Inventory Control: Policies & Procedures

Instructor: Dr. Douglas Hawks

Douglas has two master's degrees (MPA & MBA) and a PhD in Higher Education Administration.

A company's most valuable asset is often the value of the inventory it holds. In this lesson, we'll discuss some policies and procedures that can be used to protect those assets from expiration, theft, or other types of loss.

Inventory Control

Inventory is the term used in manufacturing and logistics to describe goods that are either inputs for production, finished products, or products that are in the process of being made. Since inventory items are physical goods, they are susceptible to expiration, theft, damage, or other types of loss.

In addition to protecting their inventory, companies want to make sure they have enough to meet demand, otherwise they may lose sales. On the other hand, holding too much inventory is costly--not only because of the risk of damage or loss, but because of the space required to store it. Managing the volume of inventory and the policies, procedures, and internal controls that protect inventory are called inventory control.

Inventory Control Policies and Procedures

Inventory control can be divided into two parts. The first part is how to protect inventory, and the second is about producing the right amount. In this lesson, we are going to focus on protecting inventory.

Protecting inventory

Protecting inventory is all about knowing ''how much'' and ''how old.'' To control it, you obviously need to know how much there is, how much is made, and how much is sold. Whenever those three numbers can't account for the inventory, there is an issue of slippage. Slippage is the inventory that is lost, regardless of the reason (i.e., damaged, misplaced, stolen).

There are a number of obvious policies and procedures that exist to protect inventory. For example, high-value inventory--a company's definition of high-value may vary--should be kept in a secure, locked location. When inventory (or tools to make the inventory) is received at the warehouse, a three-way match is usually done. A three-way match is matching the receiving document (such as a bill of lading), the invoice (the bill), and the actual amount of goods received. Since the invoice is used to know how much to add to the inventory records, if it doesn't match the actual amount received, inventory records will be off.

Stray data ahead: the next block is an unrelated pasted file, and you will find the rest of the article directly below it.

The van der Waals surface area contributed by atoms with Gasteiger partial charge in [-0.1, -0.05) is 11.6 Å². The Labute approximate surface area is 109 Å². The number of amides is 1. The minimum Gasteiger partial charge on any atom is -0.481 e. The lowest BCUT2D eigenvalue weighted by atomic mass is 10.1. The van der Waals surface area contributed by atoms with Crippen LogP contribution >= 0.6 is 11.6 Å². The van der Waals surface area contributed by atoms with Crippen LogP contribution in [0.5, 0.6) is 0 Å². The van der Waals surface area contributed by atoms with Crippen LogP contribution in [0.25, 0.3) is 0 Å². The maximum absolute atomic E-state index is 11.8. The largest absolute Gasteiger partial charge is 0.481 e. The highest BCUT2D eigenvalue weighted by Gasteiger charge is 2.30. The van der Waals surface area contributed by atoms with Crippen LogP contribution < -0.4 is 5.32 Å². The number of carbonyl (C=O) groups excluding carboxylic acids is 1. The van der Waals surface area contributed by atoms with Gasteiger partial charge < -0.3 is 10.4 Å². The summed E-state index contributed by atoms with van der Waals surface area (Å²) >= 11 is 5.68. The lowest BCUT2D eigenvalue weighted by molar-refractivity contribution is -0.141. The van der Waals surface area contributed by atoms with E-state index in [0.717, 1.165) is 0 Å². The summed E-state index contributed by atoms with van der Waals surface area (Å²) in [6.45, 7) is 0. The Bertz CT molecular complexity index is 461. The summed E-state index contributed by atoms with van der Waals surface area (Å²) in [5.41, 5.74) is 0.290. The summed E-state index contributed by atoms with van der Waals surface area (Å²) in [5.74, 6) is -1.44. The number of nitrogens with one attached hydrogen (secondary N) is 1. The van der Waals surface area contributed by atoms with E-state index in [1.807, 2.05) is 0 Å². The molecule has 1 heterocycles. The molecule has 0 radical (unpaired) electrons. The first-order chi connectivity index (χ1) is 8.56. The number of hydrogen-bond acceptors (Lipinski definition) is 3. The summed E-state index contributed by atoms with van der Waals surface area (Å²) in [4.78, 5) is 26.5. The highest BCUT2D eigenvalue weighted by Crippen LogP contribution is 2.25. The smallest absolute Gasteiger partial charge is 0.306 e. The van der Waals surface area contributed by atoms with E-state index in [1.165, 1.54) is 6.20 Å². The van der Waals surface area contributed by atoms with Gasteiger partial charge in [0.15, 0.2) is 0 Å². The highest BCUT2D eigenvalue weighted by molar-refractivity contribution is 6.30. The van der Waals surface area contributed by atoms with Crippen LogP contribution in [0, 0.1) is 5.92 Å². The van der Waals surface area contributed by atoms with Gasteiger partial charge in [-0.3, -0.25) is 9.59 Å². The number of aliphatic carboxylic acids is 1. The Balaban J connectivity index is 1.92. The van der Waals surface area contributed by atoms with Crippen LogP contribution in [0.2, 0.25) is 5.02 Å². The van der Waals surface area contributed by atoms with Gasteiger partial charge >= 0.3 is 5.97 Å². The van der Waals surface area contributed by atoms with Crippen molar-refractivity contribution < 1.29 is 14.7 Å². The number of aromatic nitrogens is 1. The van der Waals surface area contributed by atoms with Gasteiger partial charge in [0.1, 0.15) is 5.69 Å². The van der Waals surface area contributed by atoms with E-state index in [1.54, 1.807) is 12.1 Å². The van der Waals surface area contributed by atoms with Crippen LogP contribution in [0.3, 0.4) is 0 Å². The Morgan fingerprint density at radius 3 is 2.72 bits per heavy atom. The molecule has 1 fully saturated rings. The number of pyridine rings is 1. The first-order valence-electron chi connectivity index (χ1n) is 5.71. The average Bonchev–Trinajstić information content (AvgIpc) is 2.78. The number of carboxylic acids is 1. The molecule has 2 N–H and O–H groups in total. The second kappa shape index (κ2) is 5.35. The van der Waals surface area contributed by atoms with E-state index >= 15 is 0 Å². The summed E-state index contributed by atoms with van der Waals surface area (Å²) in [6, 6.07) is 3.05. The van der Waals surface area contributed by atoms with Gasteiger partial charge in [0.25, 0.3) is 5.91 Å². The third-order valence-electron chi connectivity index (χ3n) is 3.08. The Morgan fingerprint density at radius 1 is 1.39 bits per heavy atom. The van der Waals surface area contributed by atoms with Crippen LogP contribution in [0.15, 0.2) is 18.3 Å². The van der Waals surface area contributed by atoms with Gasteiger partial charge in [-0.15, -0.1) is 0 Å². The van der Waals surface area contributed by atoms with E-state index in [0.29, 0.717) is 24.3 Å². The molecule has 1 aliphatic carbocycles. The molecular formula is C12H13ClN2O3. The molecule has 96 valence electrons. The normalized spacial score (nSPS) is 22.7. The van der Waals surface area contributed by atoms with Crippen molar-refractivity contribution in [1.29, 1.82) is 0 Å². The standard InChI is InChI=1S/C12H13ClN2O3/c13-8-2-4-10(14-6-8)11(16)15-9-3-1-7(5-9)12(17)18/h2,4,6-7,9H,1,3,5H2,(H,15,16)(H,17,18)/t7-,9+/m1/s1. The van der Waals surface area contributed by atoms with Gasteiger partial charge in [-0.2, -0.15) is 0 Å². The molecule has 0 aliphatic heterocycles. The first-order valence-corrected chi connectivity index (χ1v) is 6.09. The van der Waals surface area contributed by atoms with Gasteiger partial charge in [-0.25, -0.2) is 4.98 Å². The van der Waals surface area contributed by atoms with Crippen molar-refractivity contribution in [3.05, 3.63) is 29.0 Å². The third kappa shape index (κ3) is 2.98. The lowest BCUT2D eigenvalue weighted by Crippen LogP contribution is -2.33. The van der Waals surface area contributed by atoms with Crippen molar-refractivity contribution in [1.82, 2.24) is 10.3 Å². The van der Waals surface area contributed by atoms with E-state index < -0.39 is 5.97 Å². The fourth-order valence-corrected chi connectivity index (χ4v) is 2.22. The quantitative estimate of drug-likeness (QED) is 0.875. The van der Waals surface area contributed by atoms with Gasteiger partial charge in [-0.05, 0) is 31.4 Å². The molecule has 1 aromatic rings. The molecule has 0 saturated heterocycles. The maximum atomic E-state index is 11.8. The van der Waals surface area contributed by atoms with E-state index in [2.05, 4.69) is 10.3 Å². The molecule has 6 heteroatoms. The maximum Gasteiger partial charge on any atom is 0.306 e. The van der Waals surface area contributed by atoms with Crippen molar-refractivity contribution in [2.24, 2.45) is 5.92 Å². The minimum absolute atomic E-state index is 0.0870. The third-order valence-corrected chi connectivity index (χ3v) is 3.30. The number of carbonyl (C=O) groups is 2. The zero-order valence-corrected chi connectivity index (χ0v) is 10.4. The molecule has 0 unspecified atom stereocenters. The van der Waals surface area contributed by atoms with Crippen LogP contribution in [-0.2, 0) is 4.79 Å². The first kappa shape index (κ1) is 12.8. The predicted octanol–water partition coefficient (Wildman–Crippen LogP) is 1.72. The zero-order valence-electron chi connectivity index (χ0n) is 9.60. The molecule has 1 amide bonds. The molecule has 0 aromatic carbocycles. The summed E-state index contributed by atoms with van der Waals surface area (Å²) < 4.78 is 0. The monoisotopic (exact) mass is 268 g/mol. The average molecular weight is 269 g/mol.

Another important policy is to physically count the inventory depending on how much assurance is desired regarding the accuracy of the count. At any given time, most organizations know how much inventory they have because, at some point, they counted all of it. They stop production and selling so they get an exact count. Usually, it's even double-counted. The accountants and managers will know exactly how much they have.

After there is a physical count, inventory levels are tracked by adding it as it comes into the shop and subtracting it as it is sold, or knowingly lost. There is often a paper count of inventory. A paper count is the amount of inventory on the records based on a previous physical count and then calculated for additions and subtractions. But, that paper count may differ from the physical count, which is the actual, physical amount of inventory that exists. They may differ because inventory is being lost in a way that isn't accounted for in additions and subtractions used for the paper count.

Why Accurate Inventory is Important

Having an accurate count of inventory is important for a few reasons.

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